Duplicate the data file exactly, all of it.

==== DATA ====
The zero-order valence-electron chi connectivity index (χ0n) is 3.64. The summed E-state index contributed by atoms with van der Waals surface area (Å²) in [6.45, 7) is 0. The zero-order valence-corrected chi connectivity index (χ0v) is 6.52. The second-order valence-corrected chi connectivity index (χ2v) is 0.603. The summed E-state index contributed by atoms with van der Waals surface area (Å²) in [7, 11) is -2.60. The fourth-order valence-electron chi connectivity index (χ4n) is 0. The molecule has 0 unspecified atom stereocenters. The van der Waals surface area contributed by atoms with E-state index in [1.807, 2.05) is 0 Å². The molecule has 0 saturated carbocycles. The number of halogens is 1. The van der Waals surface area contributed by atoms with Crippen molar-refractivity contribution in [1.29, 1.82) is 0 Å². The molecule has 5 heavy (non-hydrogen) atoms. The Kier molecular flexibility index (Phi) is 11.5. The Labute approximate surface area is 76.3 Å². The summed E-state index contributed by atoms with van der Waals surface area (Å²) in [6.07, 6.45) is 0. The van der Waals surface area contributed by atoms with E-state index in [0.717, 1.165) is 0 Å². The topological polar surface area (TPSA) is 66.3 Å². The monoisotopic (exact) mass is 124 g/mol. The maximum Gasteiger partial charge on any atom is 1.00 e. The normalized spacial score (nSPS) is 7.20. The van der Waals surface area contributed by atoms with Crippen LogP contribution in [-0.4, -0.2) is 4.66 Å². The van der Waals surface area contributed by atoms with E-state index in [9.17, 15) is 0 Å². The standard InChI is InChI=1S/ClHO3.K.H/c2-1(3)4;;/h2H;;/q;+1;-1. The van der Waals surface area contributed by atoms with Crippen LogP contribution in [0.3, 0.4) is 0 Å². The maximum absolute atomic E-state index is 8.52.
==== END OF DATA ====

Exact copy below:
The zero-order valence-electron chi connectivity index (χ0n) is 3.64. The summed E-state index contributed by atoms with van der Waals surface area (Å²) in [6.45, 7) is 0. The zero-order valence-corrected chi connectivity index (χ0v) is 6.52. The second-order valence-corrected chi connectivity index (χ2v) is 0.603. The summed E-state index contributed by atoms with van der Waals surface area (Å²) in [7, 11) is -2.60. The fourth-order valence-electron chi connectivity index (χ4n) is 0. The molecule has 0 unspecified atom stereocenters. The van der Waals surface area contributed by atoms with E-state index in [1.807, 2.05) is 0 Å². The molecule has 0 saturated carbocycles. The number of halogens is 1. The van der Waals surface area contributed by atoms with Crippen molar-refractivity contribution in [1.29, 1.82) is 0 Å². The molecule has 5 heavy (non-hydrogen) atoms. The Kier molecular flexibility index (Phi) is 11.5. The Labute approximate surface area is 76.3 Å². The summed E-state index contributed by atoms with van der Waals surface area (Å²) in [6.07, 6.45) is 0. The van der Waals surface area contributed by atoms with E-state index in [0.717, 1.165) is 0 Å². The topological polar surface area (TPSA) is 66.3 Å². The monoisotopic (exact) mass is 124 g/mol. The maximum Gasteiger partial charge on any atom is 1.00 e. The normalized spacial score (nSPS) is 7.20. The van der Waals surface area contributed by atoms with Crippen LogP contribution in [-0.4, -0.2) is 4.66 Å². The van der Waals surface area contributed by atoms with E-state index in [9.17, 15) is 0 Å². The standard InChI is InChI=1S/ClHO3.K.H/c2-1(3)4;;/h2H;;/q;+1;-1. The van der Waals surface area contributed by atoms with Crippen LogP contribution in [0.3, 0.4) is 0 Å². The maximum absolute atomic E-state index is 8.52.